Just last month, during a trip we took to the Arizona-Mexico border, we saw for ourselves not only how much progress our country has made in securing the border but also the enormous challenges that remain. These challenges took on a human face when, only yards from us in downtown Nogales, Ariz., a young woman climbed an 18-foot border fence right before our eyes, crossing into the U.S. before being quickly apprehended. On border security, our bill would set a necessarily high standard for ensuring that high-risk areas of the border meet specific metrics of control and surveillance, and provide the resources and technology the Border Patrol needs to improve how it detects and apprehends illegal entries.
We took great pains to make certain that the mistakes of the 1986 reform effort will not be repeated. So another critical provision of our bill requires a nationwide electronic employment-verification system that will end the hiring of future undocumented workers. Let's not forget that approximately 40% of immigrants here illegally originally came to the U.S. legally but overstayed their visas. Coupled with increased fines on employers who knowingly hire illegal workers, the employment-verification system we propose will effectively deter and prevent illegal workers from coming into the country.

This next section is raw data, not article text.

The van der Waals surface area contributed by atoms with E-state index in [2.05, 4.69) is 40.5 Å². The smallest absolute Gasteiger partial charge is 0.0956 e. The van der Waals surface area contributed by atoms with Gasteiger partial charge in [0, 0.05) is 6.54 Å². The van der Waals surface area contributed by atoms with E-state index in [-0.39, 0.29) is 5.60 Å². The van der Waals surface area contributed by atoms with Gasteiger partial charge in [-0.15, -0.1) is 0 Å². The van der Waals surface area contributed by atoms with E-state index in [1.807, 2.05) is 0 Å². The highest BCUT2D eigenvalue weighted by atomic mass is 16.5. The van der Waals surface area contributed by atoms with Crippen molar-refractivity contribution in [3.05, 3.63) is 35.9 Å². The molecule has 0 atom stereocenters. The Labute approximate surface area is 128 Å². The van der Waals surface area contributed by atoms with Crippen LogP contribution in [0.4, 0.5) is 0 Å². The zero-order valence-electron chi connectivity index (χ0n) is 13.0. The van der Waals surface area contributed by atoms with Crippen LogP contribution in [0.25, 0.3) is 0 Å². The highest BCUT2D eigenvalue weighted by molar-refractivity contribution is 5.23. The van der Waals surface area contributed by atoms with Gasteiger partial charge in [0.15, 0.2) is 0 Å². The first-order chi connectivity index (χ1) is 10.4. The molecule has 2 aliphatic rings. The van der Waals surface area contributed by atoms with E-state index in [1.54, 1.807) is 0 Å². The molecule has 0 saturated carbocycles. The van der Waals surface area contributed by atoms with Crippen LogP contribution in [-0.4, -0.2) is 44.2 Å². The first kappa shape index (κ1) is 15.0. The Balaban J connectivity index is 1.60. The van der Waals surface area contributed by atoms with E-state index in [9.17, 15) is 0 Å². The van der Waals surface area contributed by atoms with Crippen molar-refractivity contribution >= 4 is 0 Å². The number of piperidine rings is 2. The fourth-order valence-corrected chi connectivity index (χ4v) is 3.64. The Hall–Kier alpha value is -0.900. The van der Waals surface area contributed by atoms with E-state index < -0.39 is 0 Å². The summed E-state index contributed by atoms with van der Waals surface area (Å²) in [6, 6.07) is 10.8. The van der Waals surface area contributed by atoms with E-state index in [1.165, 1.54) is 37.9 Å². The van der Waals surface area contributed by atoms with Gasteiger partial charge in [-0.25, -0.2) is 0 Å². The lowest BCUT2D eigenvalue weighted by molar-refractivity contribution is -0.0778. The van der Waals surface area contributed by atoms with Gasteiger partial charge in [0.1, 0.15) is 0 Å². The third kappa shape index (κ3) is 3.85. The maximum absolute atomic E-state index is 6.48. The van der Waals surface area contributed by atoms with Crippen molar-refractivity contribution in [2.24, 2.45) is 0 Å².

Our bill would also establish practical legal channels for workers to enter the U.S. to perform jobs for which there are no American applicants. This new program will make sure that America continues to stay globally competitive by attracting the world's best and brightest, and by providing a way for America's employers to gain access the labor that they desperately need.
Finally, at the center of our negotiations was how to deal with the approximately 11 million undocumented immigrants living in the U.S. The status quo is unsustainable. The nation's failure to fix its broken immigration system has created what is, in reality, de facto amnesty. Our bill would establish a tough but fair system for millions of people living in the shadows to come forward and settle their debt to society by fulfilling reasonable requirements to become law-abiding citizens.
These requirements include a criminal-background check; paying a fine and back taxes; learning English; and going to the back of the line to wait for the privilege of applying for American citizenship. In this way, we balance America's heritage as a nation of immigrants with the imperative of upholding the rule of law. When these formerly illegal immigrants become law-abiding members of society, it will improve their lives and the lives of their families—and it will strengthen the nation and the U.S. economy.
A healthy, functioning immigration system is vital to securing the integrity of America's sovereign borders, advancing our economic growth, and protecting human dignity. We believe our legislation represents a responsible, humane and enduring solution to the problem of the millions who are here illegally while continuing to attract and assimilate some of the most skilled talent the world has to offer—but only if we also make good on broken promises to secure U.S. borders and enforce the law. We look forward to the bill's full and fair consideration in both houses of Congress.
Mr. McCain, a Republican, is a senator from Arizona. Mr. Schumer, a Democrat, is a senator from New York.